Then there are a bevy of cost trends that are worth looking at, including rising commercial property taxes, the so-far unknown impact of the incoming carbon tax on energy bills, and the cost of competing for labour with government.

The flip side of the last trend is that there are a growing number of well-paid government employees, particularly in Whitehorse, that form a large market for a wide range of goods and services.

The key thing to remember that creative destruction involves opportunities as well as pain. Competing with Amazon to sell widgets will always be tough sledding. But there are lots of things Amazon can’t do in the Yukon, like re-wire a kitchen, install solar panels, help Yukon organizations design cool websites or give hot yoga lessons.

If you’ve been having a slow year (or two), it is critical to assess whether this is permanent or if one of the trends above will help. Business owners are naturally deeply committed to their businesses; I have seen a number over the years burn up cash in struggling businesses for too long.

If the writing is on the wall, it is often better to move quickly to cut the losses or refocus the business rather than hoping for conditions to change.

Keith Halliday is a Yukon economist and author of the MacBride Museum’s Aurore of the Yukon series of historical children’s adventure novels. He is a Ma Murray award-winner for best columnist.

Yukonomist

Just Posted

Sarah Walz leads a softball training session in Dawson City. Photo submitted by Sport Yukon.
Girls and women are underserved in sport: Sport Yukon

Sport Yukon held a virtual event to celebrate and discuss girls and women in sport

Main Street in Whitehorse on May 4. Whitehorse city council has passed a bylaw to allow pop-up patios in city parking spaces. (Stephanie Waddell/Yukon News)
Bagged meter fees could be discounted for patios

Council passes first reading at special meeting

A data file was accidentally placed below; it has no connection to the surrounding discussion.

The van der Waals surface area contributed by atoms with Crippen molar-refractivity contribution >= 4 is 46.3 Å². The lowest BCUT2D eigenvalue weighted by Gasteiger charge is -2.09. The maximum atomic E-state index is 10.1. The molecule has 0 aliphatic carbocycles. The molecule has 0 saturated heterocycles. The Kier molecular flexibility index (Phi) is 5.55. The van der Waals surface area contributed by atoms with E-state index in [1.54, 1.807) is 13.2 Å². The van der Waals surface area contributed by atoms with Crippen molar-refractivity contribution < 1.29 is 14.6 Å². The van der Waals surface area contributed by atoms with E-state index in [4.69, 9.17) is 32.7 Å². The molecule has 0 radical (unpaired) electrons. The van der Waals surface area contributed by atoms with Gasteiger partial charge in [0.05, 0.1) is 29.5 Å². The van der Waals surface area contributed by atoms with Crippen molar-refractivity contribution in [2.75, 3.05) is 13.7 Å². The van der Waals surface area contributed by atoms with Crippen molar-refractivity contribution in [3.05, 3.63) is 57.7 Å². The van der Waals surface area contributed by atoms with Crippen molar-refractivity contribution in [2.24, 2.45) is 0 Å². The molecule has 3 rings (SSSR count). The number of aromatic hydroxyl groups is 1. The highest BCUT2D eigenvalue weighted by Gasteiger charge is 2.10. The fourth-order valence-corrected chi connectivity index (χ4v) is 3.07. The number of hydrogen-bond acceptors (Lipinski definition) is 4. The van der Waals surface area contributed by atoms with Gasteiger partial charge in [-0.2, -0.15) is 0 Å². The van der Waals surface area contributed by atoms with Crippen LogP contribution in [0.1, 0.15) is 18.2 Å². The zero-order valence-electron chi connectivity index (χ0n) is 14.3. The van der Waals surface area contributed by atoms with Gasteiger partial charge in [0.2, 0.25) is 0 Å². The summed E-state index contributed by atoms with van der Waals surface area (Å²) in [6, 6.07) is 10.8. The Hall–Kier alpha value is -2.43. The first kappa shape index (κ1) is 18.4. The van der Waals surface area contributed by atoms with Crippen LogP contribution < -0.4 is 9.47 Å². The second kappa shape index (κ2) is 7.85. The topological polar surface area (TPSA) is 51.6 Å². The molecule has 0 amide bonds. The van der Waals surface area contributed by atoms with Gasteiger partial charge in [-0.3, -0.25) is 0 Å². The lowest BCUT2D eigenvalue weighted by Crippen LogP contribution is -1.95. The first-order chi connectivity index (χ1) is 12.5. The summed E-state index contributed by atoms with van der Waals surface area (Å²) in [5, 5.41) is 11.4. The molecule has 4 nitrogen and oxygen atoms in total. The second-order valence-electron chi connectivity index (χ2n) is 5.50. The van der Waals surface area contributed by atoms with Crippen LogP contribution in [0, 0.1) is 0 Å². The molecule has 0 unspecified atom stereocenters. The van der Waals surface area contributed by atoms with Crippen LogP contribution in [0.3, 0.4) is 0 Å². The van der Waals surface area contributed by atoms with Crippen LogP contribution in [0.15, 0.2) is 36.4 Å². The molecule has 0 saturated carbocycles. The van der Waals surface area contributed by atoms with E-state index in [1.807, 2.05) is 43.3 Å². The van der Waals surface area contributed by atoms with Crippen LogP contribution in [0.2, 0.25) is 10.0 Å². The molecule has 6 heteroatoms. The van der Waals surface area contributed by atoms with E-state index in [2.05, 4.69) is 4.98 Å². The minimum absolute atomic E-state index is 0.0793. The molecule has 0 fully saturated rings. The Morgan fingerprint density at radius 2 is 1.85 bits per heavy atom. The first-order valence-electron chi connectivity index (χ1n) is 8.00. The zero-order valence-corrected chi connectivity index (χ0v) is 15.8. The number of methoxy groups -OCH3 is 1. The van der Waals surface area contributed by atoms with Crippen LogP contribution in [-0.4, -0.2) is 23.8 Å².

The Kwanlin Dün First Nation’s business park planned in Marwell is among a number of sites that are expected to make more commercial/industrial land available in the coming years. (Submitted)
Council hears update on commercial land

Number of developments expected to make land available in near future

keith halliday
Yukonomist: Have I got an opportunity for you!

Are you tired of the same-old, same-old at work? Would you like to be a captain of industry, surveying your domain from your helicopter and enjoying steak dinners with influential government officials at the high-profile Roundup mining conference?

Clouds pass by the Supreme Court of Canada in Ottawa, Friday, June 12, 2020. THE CANADIAN PRESS/Adrian Wyld
Yukon government, B.C. company want Supreme Court of Canada appeal of Wolverine Mine case

Government concerned with recouping cleanup costs, creditor wants review of receiver’s actions.

The Village of Carmacks has received federal funding for an updated asset management plan. (Crystal Schick/Yukon News file)
Federal funding coming to Carmacks

The program is aimed at helping municipalities improve planning and decision-making around infrastructure

Paddlers start their 715 kilometre paddling journey from Rotary Park in Whitehorse on June 26, 2019. The 2021 Yukon River Quest will have a different look. (Crystal Schick/Yukon News file)
The 22nd annual Yukon River Quest moves closer to start date

Although the race will be modified in 2021, a field of 48 teams are prepared to take the 715 kilometre journey from Whitehorse to Dawson City on the Yukon River

Whitehorse City Hall (Yukon News file)
City news, briefly

A look at issues discussed by Whitehorse city council at its June 7 meeting

Letters to the editor.
This week’s mailbox: the impact of residential schools, Whitehorse Connects, wildfires

Dear Editor; Anguish – extreme pain, distress or anxiety. Justice – the… Continue reading

PROOF CEO Ben Sanders is seen with the PROOF team in Whitehorse. (Submitted)
Proof and Yukon Soaps listed as semifinalists for national award

The two companies were shortlisted from more than 400 nominated

The RCMP Critical Incident Program will be training in Watson Lake from June 14-16. Mike Thomas/Yukon News
RCMP will conduct three days of training in Watson Lake

Lakeview Apartment in Watson Lake will be used for RCMP training

John Tonin/Yukon News Squash players duke it out during Yukon Open tournament action at Better Bodies on June 5.
Four division titles earned at squash Yukon Open

The territory’s squash talent was on full display at the 2021 Yukon Open

Most Read